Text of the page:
Jennifer Parrett [00:08:45] So I am I'm somebody with my training wheels on with AI. And I don't think I know everything in that space. And I don't think I'll pretend to do that. It is a constantly evolving space. One of the things that we have done in our principal networks is to consider artificial intelligence and a whole range of different platforms. It's not just chatbots, but also even just the way we know things. So you know, if we are in a space where we even just look at our social media tools, that the things that we pause on and like and click on the artificial intelligence tells them that they're the things that we want to hear. So in fact, I think the nature of knowledge is really an interesting space in that as well. But I'm, I'm a learner in that one. I really can't tell you what I think that it would be the best way. I think that I think the best way is to keep an open mind. Because everything is you talk about transformational change and how rapid it is. I think that's a space that is so fast.
Kylie Speer [00:09:52] With so much on your plate. How can teachers and principals be best supported by relevant stake holders to ensure you're adequately equipped to do your job?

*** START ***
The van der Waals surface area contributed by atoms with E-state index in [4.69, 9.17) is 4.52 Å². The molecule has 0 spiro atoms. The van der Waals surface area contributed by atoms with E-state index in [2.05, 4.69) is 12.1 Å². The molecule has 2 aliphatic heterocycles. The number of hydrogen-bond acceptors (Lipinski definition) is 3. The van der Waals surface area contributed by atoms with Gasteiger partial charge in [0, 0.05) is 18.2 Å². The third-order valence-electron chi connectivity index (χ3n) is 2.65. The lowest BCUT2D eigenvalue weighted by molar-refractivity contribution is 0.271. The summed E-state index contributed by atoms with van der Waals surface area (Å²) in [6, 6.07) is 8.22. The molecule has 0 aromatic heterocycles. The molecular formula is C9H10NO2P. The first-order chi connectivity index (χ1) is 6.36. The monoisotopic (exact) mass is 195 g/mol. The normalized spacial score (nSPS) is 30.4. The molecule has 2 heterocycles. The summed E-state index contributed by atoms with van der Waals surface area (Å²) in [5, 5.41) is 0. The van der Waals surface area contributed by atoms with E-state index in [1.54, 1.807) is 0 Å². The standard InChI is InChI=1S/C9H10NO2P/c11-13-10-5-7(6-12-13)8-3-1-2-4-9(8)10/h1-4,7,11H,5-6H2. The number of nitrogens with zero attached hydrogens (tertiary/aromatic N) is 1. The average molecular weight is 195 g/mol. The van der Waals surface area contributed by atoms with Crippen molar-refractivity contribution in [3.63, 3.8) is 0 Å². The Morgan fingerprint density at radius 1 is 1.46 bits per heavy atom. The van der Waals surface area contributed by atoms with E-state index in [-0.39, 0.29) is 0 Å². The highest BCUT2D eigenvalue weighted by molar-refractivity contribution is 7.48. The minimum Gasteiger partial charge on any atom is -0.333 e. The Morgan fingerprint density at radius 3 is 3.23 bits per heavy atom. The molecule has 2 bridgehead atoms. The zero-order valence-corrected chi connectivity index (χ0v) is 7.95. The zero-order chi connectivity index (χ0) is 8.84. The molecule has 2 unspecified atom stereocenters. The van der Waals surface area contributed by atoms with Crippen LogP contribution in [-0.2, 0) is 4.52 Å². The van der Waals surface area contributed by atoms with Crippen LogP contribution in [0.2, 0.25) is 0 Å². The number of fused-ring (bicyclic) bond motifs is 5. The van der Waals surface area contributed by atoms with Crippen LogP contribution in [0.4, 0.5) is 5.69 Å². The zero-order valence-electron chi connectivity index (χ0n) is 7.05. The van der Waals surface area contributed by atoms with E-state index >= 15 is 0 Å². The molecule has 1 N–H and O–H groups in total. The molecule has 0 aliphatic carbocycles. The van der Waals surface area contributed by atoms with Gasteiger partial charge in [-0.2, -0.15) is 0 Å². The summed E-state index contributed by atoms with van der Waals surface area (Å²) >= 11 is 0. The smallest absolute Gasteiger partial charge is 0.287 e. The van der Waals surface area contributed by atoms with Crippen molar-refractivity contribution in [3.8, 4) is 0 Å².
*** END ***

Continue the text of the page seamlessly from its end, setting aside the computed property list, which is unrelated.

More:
Jennifer Parrett [00:10:04] With our roles, no two days are ever the same. And the interesting environments, so many different roles, like different tasks are assigned to the principal or school. And I love that. But it's really interesting to try and explain it sometimes to other people in different workspaces in different environments, I think the best way is to ensure that the profession of education is supported by educators, and respected for being one of the most important professions in the world. And for young people. I think that the tools are there, I think that you, as a principal, leave that space. But it is lovely when you have the opportunity for people to support you in that space. As educators, I think the best thing, the most important thing, aspect of our work is the collegiality of principalship. I think there are some amazing supportive opportunities for learning and growth in a collegial sense. So, you know, I know that many of my fiscal colleagues, you know, really respecting, and support our, our employer, and there are great opportunities within that I, you know, I really work really well with my system leaders, and I think I respect them, they're, they're terrific people. But also we have the SPC, the Secondary Principals Council, which is fabulous. You know, it's great to have that shoulder to shoulder support, because they're the people, you can always speak to the people in your context about things. And you certainly don't want to take everything home to your families, but you have the opportunity to talk to your colleagues. And I think that's really important to acknowledge, but I think in terms of support, I'm really, I'm really lucky to have lots and lots of support in a job that I think is really, really important, even if it is at times challenging. I think that with pressure comes diamonds, so I'm okay with that.